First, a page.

A quote by Osho intriguingly refers to character as a tomb, and to righteousness as a form of ego.

“A man of character means that he has created this armour around himself,” goes the quote, “He wants to speak lies but he cannot because of the character, the ego involved in it. He suppresses. He can never be authentic and true, he can never be flowing and open... A man of character carries his tomb around himself... The dead layer of character never allows him to meet life — to meet life here now.”

Is character a dead layer round the live pulsating human being? Or is it the quintessence of human values that allows us to see beyond the selfish and move beyond the desire-centric approach? Is it not something that allows us to not just be centered round the self but to see a reflection of the self in every living being of the universe?

To speak of character as an instrument of suppression is to view it merely at a superficial level. But first, let us examine what it means to be authentic and true to oneself. Does it mean being true to one’s most bestial desires? Does it imply an unrestrained freedom to indulge oneself in whatever one wishes, at whatever cost to another human being?

Is it not an irony that to be true to yourself you must be free to lie? Only the truth is free. Lies can never be spoken of as freedom. In fact, the only time you would want to lie would be when you have done something wrong and need to cover it up. Does freedom include the right to covering up every wrongdoing? Does it also include the right to obscure someone else’s truth for the sake of your desire to lie?

The need for character arises precisely because one person’s freedom cannot be endless and all encompassing, to the point of encroaching on another person’s rights. The legitimate fulfillment of every individual’s needs depends heavily on everyone foregoing their illegitimate ones.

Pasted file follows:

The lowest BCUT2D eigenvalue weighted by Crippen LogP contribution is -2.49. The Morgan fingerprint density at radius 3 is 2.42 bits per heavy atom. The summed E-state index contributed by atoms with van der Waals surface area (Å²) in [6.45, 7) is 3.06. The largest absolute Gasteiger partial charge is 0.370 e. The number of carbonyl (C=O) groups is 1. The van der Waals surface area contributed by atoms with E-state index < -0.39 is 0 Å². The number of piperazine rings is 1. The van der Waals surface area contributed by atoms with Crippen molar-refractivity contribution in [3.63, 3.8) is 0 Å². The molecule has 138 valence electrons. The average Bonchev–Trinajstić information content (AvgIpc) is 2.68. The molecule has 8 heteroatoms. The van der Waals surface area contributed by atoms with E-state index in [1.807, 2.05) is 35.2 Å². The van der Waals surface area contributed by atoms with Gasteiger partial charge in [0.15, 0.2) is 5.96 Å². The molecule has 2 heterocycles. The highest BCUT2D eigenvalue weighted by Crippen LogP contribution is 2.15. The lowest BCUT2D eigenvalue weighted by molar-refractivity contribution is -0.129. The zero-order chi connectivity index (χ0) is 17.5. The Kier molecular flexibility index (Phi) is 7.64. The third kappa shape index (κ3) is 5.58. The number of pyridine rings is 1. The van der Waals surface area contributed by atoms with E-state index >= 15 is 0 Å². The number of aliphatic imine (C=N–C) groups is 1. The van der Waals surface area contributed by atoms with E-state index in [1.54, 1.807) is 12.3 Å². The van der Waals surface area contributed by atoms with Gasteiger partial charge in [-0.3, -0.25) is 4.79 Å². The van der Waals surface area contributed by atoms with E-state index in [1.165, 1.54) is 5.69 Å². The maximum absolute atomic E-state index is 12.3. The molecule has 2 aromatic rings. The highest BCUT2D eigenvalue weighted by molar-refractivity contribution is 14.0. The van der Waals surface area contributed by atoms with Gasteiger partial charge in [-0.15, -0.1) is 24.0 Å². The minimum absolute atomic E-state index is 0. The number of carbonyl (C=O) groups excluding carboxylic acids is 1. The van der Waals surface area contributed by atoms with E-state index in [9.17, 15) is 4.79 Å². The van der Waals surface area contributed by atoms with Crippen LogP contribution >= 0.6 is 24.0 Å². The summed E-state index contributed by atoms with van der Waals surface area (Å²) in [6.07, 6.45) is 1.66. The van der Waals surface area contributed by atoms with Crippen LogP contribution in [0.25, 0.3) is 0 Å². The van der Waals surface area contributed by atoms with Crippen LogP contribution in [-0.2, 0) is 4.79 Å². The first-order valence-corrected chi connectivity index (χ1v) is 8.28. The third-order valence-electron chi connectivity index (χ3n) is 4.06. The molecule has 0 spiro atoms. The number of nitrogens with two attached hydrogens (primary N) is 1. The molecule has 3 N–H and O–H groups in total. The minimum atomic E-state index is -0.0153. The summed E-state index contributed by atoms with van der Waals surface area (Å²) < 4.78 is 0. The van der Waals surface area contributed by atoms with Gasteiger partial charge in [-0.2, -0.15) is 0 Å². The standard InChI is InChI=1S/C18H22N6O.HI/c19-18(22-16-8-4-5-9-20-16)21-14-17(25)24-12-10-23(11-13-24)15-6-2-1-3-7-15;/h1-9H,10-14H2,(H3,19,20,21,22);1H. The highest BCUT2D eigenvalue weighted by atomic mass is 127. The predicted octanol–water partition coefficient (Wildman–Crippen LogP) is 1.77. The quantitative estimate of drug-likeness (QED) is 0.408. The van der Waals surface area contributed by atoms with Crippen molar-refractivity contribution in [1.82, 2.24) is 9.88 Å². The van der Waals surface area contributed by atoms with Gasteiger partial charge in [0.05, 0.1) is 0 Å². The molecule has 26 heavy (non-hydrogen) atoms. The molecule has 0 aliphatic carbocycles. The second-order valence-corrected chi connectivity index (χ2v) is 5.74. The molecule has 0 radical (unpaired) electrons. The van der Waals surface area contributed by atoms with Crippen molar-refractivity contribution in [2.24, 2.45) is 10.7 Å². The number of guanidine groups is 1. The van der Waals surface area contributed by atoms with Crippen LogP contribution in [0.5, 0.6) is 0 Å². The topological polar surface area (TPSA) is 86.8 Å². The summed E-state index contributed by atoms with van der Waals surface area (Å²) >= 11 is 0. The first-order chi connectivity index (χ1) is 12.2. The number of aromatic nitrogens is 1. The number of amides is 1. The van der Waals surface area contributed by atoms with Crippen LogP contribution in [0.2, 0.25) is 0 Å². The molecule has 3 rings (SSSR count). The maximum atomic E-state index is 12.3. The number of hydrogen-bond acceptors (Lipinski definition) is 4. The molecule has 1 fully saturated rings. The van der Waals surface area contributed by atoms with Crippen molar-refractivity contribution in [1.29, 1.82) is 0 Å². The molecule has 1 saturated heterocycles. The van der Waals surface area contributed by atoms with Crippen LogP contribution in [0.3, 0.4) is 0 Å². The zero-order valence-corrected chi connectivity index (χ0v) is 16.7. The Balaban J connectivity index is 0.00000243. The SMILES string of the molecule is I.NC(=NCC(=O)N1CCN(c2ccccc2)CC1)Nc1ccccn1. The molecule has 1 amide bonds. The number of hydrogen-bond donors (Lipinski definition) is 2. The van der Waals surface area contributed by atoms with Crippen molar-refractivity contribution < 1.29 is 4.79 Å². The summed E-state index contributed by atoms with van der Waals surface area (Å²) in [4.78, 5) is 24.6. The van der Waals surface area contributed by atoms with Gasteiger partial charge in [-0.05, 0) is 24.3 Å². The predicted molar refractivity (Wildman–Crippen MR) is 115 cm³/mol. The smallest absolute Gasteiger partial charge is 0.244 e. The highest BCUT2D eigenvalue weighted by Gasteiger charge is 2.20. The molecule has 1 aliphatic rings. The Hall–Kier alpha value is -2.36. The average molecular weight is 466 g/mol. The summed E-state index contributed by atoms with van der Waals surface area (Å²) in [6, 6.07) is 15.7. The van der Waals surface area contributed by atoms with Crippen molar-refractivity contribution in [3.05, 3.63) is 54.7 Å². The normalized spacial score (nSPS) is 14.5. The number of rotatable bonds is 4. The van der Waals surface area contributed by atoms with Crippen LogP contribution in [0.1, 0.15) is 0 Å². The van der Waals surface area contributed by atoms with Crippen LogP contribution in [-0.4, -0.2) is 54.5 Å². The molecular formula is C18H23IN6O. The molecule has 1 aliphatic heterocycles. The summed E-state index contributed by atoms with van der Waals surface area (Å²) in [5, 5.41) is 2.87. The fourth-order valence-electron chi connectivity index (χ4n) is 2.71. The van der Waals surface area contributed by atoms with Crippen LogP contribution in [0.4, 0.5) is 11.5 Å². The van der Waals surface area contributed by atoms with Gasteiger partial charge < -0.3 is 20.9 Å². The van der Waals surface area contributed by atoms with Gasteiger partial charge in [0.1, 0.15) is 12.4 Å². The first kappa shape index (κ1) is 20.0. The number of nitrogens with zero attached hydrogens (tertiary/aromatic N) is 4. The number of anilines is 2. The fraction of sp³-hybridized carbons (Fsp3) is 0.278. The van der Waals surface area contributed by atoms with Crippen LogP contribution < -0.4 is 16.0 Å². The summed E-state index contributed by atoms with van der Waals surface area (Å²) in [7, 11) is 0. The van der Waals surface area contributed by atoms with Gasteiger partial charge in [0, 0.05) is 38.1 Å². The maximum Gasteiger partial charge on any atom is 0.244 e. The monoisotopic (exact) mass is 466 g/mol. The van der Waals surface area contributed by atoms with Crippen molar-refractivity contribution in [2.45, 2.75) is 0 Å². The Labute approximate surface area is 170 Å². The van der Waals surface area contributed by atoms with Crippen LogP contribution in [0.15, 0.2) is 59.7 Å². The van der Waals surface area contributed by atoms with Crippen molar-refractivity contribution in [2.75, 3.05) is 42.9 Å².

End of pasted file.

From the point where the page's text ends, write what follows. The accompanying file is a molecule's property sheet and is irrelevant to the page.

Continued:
For instance, does the phrase go with the flow of life indicate a license to take whatever you feel like, whenever you feel like? That would have extremely grave implications — not the least for a country’s crime rate, but also horrifically for the quality of life of its citizens. Frauds, robberies, scams and at the worst level murders and rapes — all of these occur not because of the presence of character but precisely on account of a lack of it. The lack of human values and lack of restraint on one’s own bestial desires is what leads to heinous crimes becoming a regularity in society. The conscience is dead.

Contrary to the Osho view of it being a form of ego, righteousness is the highest form of humility. It is an acknowledgment of other people’s rights, their feelings and their freedoms. It is an acceptance of the fact that my own needs are not the greatest, and that I possess the judgement to respect another person’s true and legitimate claim rather than the hedonistic flow of whatever I desire, rather than my freedom to lie.

Being true to one’s own self, in fact, is to acknowledge that I am a rational being, that I acknowledge my desires but I also acknowledge if and when I have the right to pursue them. To be open and flowing with life is not to hide under the cover of falsehood but to possess the courage to emerge into the light of truth. Character is indeed an armour, then, but one that protects the humanity inside you.


Zehra Naqvi